Amanda Burton found a critter in her Cleveland County barn that’s so rare you’re more likely to get hit by lighting than to ever see one, according to one outdoors website.
Burton snapped a photo of an albino raccoon and shared it with Observer news partner WBTV, which published the photo on its website Tuesday night.
Albino raccoons are born “with the odds stacked against them,” according to Wide Open Spaces, which mentioned the getting-hit-by-lightning odds of spotting one.
Although furry, they’re born with no camouflage, which makes them easy prey, according to the outdoors website. Predators include cougars, bobcats, coyotes and domestic dogs.
Sightings are so uncommon that they grab headlines when someone takes a picture or video of one.
In September 2016, a woman in New Port Richey, Fla., saw an albino raccoon munching on fruit from a jelly palm tree in her backyard.
As the woman shot video with her cellphone, “he just kept eating, and when he was done, he walked away,” UPI reported.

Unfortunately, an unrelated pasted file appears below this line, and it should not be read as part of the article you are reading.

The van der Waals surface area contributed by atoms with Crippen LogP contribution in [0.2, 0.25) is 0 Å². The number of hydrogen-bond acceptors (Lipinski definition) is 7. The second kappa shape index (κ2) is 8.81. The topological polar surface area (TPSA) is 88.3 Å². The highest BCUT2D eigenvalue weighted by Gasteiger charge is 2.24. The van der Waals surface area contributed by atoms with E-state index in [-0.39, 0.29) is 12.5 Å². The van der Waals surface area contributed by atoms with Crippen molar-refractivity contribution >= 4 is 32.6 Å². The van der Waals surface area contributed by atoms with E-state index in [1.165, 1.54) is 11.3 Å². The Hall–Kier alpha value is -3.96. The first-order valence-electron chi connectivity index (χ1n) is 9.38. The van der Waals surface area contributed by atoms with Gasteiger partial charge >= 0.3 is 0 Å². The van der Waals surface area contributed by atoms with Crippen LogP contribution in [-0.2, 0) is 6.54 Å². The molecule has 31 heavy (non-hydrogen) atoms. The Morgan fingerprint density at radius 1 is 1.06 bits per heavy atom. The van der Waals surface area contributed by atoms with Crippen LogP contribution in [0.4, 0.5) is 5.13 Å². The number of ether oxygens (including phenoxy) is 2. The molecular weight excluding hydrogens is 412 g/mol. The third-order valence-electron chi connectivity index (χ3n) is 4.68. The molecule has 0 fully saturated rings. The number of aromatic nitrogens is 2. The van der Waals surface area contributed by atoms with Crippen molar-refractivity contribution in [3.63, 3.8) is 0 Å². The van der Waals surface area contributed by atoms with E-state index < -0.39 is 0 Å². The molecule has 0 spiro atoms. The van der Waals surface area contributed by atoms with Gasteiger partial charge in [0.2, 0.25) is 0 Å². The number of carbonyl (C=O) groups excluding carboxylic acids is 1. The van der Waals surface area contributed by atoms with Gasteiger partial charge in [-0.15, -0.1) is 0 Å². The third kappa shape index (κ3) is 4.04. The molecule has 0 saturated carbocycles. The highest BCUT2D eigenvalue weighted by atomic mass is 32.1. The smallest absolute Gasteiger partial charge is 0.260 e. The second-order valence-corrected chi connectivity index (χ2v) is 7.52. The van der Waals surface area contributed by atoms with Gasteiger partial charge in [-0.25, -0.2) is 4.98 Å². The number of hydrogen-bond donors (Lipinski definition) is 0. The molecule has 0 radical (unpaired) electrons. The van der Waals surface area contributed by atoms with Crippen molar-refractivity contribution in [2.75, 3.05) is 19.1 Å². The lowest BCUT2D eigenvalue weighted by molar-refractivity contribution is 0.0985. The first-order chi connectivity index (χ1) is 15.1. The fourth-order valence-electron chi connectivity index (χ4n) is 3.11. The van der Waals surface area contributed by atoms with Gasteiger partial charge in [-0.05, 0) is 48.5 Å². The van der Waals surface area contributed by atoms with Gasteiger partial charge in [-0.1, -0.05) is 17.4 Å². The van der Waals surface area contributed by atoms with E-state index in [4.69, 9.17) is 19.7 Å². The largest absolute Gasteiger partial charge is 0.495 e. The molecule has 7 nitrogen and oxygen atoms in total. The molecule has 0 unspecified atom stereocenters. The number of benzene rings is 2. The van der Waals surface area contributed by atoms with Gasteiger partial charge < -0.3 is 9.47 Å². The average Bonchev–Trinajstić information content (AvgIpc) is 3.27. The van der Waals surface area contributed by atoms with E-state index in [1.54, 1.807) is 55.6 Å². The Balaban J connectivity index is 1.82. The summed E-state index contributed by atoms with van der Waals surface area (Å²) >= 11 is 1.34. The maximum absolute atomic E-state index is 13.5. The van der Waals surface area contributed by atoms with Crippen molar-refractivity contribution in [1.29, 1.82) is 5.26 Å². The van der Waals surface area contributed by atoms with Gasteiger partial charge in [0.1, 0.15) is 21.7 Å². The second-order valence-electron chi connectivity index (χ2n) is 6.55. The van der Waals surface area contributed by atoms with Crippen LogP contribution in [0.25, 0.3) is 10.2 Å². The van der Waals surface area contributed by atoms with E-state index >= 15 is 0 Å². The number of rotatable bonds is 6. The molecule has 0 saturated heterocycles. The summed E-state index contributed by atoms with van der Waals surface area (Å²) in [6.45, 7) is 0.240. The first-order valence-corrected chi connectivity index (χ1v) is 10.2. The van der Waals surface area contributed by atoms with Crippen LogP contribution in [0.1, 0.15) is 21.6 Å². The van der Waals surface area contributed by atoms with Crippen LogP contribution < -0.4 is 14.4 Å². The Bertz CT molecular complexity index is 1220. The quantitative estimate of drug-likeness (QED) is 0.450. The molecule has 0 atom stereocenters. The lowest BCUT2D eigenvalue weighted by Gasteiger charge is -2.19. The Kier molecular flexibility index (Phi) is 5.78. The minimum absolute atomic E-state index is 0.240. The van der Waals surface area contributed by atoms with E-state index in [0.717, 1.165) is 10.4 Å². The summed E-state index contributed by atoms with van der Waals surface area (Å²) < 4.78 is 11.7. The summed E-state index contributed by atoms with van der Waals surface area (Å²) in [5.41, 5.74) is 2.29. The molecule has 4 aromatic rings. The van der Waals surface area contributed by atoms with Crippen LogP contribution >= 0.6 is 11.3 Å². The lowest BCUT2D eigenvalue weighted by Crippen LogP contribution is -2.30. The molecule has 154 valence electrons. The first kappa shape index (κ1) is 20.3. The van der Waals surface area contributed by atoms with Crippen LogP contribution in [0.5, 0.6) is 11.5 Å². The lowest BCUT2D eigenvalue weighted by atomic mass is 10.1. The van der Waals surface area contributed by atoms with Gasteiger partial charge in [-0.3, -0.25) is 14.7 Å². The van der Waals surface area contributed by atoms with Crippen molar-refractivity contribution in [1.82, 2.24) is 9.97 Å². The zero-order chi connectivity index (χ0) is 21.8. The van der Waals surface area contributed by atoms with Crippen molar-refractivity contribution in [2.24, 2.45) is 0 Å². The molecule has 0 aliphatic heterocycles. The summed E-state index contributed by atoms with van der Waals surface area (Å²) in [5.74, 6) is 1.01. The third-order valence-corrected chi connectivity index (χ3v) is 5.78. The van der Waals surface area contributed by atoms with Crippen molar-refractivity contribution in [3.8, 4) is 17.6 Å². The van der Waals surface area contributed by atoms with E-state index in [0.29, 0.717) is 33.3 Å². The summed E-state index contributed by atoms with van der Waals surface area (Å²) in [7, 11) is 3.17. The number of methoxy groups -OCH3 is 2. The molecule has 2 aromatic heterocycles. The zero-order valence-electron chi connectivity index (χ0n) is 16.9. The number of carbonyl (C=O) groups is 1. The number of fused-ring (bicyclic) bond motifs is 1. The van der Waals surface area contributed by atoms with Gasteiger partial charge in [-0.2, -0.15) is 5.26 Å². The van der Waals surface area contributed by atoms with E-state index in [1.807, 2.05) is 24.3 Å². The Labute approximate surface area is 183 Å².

In September 2015, a homeowner in Valparaiso, Ind., found one snoozing under a tree in her backyard and got it to a local wildlife center, the Times of Northwest Indiana reported. The raccoon might have been grazed by a car, an official at the Moraine Ridge Wildlife Rehabilitation Center said at the time, but the raccoon was recovering well.
And in September 2014, a homeowner in Knox County, Tenn., shot footage of an all-white raccoon sniffing about near the homeowner’s pond.
By spotting an albino raccoon, those lucky homeowners beat odds of 1 in 750,000, according to the Indiana Department of Natural Resources, as cited on the outdoors website Outdoorhub.com.
The odds of getting hit by lightning? 1 in 280,000, according to the National Lightning Safety Institute.